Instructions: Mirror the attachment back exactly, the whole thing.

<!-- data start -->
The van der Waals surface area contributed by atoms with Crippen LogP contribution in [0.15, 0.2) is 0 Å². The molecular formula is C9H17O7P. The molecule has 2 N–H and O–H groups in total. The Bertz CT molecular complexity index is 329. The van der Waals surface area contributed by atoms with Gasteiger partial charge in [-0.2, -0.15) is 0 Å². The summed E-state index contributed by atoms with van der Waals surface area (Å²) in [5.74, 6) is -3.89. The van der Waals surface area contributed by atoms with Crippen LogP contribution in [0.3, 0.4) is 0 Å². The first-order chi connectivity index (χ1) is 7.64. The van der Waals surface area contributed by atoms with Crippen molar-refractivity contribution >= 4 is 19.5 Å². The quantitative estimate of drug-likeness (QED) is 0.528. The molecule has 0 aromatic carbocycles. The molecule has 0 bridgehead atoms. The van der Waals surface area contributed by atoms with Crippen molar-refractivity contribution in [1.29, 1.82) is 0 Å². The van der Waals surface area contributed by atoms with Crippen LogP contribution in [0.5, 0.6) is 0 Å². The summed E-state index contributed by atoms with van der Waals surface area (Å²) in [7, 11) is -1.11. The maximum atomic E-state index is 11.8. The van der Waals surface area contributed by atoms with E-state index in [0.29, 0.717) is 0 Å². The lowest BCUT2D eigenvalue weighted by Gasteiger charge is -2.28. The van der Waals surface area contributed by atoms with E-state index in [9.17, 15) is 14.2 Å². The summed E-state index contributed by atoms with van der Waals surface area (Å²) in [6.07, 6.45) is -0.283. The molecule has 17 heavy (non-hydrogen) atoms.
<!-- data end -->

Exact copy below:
The van der Waals surface area contributed by atoms with Crippen LogP contribution in [0.15, 0.2) is 0 Å². The molecular formula is C9H17O7P. The molecule has 2 N–H and O–H groups in total. The Bertz CT molecular complexity index is 329. The van der Waals surface area contributed by atoms with Gasteiger partial charge in [-0.2, -0.15) is 0 Å². The summed E-state index contributed by atoms with van der Waals surface area (Å²) in [5.74, 6) is -3.89. The van der Waals surface area contributed by atoms with Crippen LogP contribution in [0.3, 0.4) is 0 Å². The first-order chi connectivity index (χ1) is 7.64. The van der Waals surface area contributed by atoms with Crippen molar-refractivity contribution >= 4 is 19.5 Å². The quantitative estimate of drug-likeness (QED) is 0.528. The molecule has 0 aromatic carbocycles. The molecule has 0 bridgehead atoms. The van der Waals surface area contributed by atoms with Crippen molar-refractivity contribution in [1.29, 1.82) is 0 Å². The van der Waals surface area contributed by atoms with Crippen LogP contribution in [0.5, 0.6) is 0 Å². The summed E-state index contributed by atoms with van der Waals surface area (Å²) in [7, 11) is -1.11. The maximum atomic E-state index is 11.8. The van der Waals surface area contributed by atoms with E-state index in [0.29, 0.717) is 0 Å². The lowest BCUT2D eigenvalue weighted by Gasteiger charge is -2.28. The van der Waals surface area contributed by atoms with E-state index in [9.17, 15) is 14.2 Å². The summed E-state index contributed by atoms with van der Waals surface area (Å²) in [6.07, 6.45) is -0.283. The molecule has 17 heavy (non-hydrogen) atoms.